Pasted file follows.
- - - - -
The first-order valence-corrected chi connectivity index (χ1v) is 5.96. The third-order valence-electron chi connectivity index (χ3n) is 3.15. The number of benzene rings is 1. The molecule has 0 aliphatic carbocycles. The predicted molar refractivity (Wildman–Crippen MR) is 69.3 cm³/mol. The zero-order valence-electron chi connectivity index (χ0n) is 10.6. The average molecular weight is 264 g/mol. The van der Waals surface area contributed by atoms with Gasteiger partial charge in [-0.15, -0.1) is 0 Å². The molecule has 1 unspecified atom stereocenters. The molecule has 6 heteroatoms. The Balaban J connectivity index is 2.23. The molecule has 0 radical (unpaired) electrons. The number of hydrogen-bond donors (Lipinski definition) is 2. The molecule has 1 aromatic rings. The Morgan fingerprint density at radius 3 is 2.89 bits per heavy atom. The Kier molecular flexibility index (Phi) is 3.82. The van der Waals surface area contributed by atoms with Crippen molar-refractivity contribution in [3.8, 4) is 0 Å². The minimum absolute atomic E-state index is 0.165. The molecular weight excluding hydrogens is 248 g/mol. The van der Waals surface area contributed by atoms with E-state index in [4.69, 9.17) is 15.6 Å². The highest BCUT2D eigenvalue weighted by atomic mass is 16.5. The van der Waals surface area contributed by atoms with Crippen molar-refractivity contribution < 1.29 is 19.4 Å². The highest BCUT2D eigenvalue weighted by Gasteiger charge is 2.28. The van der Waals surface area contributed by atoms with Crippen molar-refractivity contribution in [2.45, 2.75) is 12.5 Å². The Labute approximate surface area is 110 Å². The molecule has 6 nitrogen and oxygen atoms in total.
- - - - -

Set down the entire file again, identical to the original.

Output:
The first-order valence-corrected chi connectivity index (χ1v) is 5.96. The third-order valence-electron chi connectivity index (χ3n) is 3.15. The number of benzene rings is 1. The molecule has 0 aliphatic carbocycles. The predicted molar refractivity (Wildman–Crippen MR) is 69.3 cm³/mol. The zero-order valence-electron chi connectivity index (χ0n) is 10.6. The average molecular weight is 264 g/mol. The van der Waals surface area contributed by atoms with Gasteiger partial charge in [-0.15, -0.1) is 0 Å². The molecule has 1 unspecified atom stereocenters. The molecule has 6 heteroatoms. The Balaban J connectivity index is 2.23. The molecule has 0 radical (unpaired) electrons. The number of hydrogen-bond donors (Lipinski definition) is 2. The molecule has 1 aromatic rings. The Morgan fingerprint density at radius 3 is 2.89 bits per heavy atom. The Kier molecular flexibility index (Phi) is 3.82. The van der Waals surface area contributed by atoms with Crippen molar-refractivity contribution in [3.8, 4) is 0 Å². The minimum absolute atomic E-state index is 0.165. The molecular weight excluding hydrogens is 248 g/mol. The van der Waals surface area contributed by atoms with E-state index in [4.69, 9.17) is 15.6 Å². The highest BCUT2D eigenvalue weighted by atomic mass is 16.5. The van der Waals surface area contributed by atoms with Crippen molar-refractivity contribution < 1.29 is 19.4 Å². The highest BCUT2D eigenvalue weighted by Gasteiger charge is 2.28. The van der Waals surface area contributed by atoms with Crippen molar-refractivity contribution in [2.45, 2.75) is 12.5 Å². The Labute approximate surface area is 110 Å². The molecule has 6 nitrogen and oxygen atoms in total.